Why Castro and Che Guevara Split

 

 

 

Revolutionary Friends

Al Jazeera (2017)

Film Review

This is a documentary about Fidel Castro, Che Guevara and the 1959 Cuban Revolution. In addition to exploring the revolution’s early history, the filmmakers trace how Cuba came to rely on the Soviet Union for its economic survival – and how the Soviets forced Castro to exile Che from Cuba for political reasons.

After traveling extensively through South America, Che Guevara, deeply affected by the extreme poverty and exploitation he saw, was totally committed to “permanent revolution.”* In contrast Soviet leaders were committed to socialism in one country and “peaceful coexistence with the US.” They opposed Che’s guerilla activities in Africa and Latin America owing to the potential threat they posed to US-Soviet relations.

The most interesting part of the film reveals that the CIA initially supported Castro’s guerillas  with arms, funding and US volunteers because they viewed him as “easy to control.” It contains priceless footage of Castro denouncing communism (in English) to an American audience and calling for Cuban “representative democracy.”

In February 1959, the US initially recognizes Castro as Cuba’s new prime minister. A few months later, he appoints Che (an avowed Marxist) to head the Cuban national bank. The US responds by blocking all credit to Cuban banks. Castro retaliates by nationalizing Cuba’s American businesses. The US government, in turn, blocks all Cuban sugar imports.

Given that 90% of the Cuban economy is based on trade with the US, the country is on the verge of collapse. Castro is left with no choice but to ally himself with the USSR to trade Cuban sugar for oil and financial aid.

Under Soviet direction, Castro ends Che’s governmental role in 1963 and sends him on a series of foreign missions.After several speeches critical of Soviet leaders (for failing to support third world guerilla movements), Che angers them further by cultivating relations with China, just as the USSR and China are becoming estranged.

After an unsuccessful campaign with guerilla fighters in the Congo, Castro sends Che to Bolivia, where he and ten fighters who accompany him are stranded without weapons, food, medicine or support from the Bolivian Communist Party. On October 9, 1976, Che is wounded in a firefight with Bolivian security services. He is subsequently captured and executed.


*As envisioned by Leon Trotsky, this refers to a country’s continuing revolutionary progress being dependent on a continuing process of revolution in other countries.

This film can’t be embedded for copyright reasons. It can be viewed free until April 7 at the Al Jazeera website: Che Guevara Fidel Castro Revolutionary Friends

Coke or Pepsi? History of a Global Sugar Addiction

The Cola Wars Documentary

History Channel 1990

Film Review

Coca Cola was first produced in 1886, when cocaine, morphine and alcohol were common patent medicine ingredients. The immediate predecessor to Coke was a concoction produced by Atlanta pharmacist John Pemberton called French Wine Cola, containing cocaine, alcohol and caffeine. When Atlanta outlawed alcohol sales In 1885, Pemberton left the patent medicine business to produce his renamed Coca Cola for the increasingly popular soda fountain trade. His first version combined cocaine with kola nut extract (a stimulant).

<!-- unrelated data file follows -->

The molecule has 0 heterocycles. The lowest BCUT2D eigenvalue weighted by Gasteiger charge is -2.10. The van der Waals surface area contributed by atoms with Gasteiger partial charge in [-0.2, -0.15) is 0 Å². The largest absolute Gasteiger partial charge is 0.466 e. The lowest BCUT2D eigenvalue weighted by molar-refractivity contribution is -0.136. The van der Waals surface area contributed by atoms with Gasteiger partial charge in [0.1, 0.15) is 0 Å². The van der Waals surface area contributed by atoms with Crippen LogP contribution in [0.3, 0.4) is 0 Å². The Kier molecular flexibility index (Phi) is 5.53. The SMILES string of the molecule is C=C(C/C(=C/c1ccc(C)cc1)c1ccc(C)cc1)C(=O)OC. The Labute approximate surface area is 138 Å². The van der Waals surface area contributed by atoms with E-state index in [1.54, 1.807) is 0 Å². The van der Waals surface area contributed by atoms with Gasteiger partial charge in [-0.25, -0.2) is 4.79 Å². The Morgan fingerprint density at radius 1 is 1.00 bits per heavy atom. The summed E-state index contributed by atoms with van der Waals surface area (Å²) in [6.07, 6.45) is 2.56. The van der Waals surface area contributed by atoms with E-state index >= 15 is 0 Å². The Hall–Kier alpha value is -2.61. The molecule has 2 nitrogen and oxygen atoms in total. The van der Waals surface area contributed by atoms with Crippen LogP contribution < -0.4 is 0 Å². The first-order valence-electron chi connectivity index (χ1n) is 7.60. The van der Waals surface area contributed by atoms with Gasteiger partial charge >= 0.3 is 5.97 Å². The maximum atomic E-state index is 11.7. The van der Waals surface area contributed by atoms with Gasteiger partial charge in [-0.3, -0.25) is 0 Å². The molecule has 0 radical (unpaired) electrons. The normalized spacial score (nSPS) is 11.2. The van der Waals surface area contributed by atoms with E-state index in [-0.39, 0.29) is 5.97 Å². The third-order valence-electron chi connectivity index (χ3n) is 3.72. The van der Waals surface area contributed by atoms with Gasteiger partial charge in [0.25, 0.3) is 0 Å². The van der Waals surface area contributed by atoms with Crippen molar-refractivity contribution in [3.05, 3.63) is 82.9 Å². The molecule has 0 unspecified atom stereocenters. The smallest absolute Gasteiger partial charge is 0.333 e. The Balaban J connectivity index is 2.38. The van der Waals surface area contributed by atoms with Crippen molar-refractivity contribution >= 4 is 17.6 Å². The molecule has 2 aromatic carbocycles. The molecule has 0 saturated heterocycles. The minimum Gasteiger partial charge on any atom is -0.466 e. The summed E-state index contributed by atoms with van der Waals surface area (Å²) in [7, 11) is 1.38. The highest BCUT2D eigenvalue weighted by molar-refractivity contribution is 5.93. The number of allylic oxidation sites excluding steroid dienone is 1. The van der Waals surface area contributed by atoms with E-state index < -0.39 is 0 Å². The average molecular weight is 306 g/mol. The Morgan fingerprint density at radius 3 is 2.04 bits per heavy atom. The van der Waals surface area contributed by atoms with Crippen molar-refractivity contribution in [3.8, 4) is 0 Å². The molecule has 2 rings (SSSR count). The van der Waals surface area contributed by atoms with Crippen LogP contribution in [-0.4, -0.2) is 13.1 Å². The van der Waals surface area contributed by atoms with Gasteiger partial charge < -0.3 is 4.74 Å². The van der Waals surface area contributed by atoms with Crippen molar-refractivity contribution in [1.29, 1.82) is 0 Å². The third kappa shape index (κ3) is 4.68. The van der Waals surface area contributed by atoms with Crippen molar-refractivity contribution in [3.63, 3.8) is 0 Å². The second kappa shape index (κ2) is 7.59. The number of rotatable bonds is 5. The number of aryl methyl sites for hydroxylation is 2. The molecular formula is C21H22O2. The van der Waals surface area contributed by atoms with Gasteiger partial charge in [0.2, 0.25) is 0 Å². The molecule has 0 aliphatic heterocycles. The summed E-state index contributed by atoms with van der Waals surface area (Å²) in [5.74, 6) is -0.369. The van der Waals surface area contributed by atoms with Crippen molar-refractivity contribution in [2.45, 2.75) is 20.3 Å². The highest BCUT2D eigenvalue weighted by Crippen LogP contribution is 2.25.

Pemberton, a cocaine addict, sold the company to another pharmacist Asa Kandler shortly before his death in 1889. Kandler added more sugar to disguise the medicinal taste and citric acid to disguise the excessive sweetness. In 1916, he began bottling it as well as dispensing syrup to soda foundations.

Pepsi Cola, Coke’s arch rival, was also invented by a pharmacist in Newburn, North Carolina in 1898. It’s name was deliberately deceptive, as it never contained either pepsin (an aid to digestion) nor kola nut extract.

During World War II, Coca Cola gained the upper hand by making an agreement with the US government to be the exclusive soft drink provider to US troops stationed in Europe and the Pacific. The agreement also exempted from the sugar ration, which virtually crippled Pepsi Cola.

In 1985, after Coke made the disastrous misstep of secretly changing the coke formula to make it taste more like Pepsi, the company faced a massive backlash from Coke drinkers, briefly making Pepsi the number one soft drink in the world. Three months later they re-introduced the original formula as “Classic Coke.”

 

The Crusades: Europe’s First Imperialist War of Colonization

The Crusades: An Arab Perspective

Al Jazeera (2016)

Film Review

The Crusades is a fascinating history of a subject that was quite new to me, as Americans rarely study the Crusades in school. Despite the title, the expert commentators represent a balance of French and English historians, as well as Muslim scholars from various Middle Eastern universities. Most of the documentary series consists of historical re-enactment of papal enclaves, battles, sieges, treaty signings and other historical events. The filmmakers use a series of maps to plot the progress of European occupation of Jerusalem and the Levantine* coast, as well the eventual liberation of these territories in the 13th century.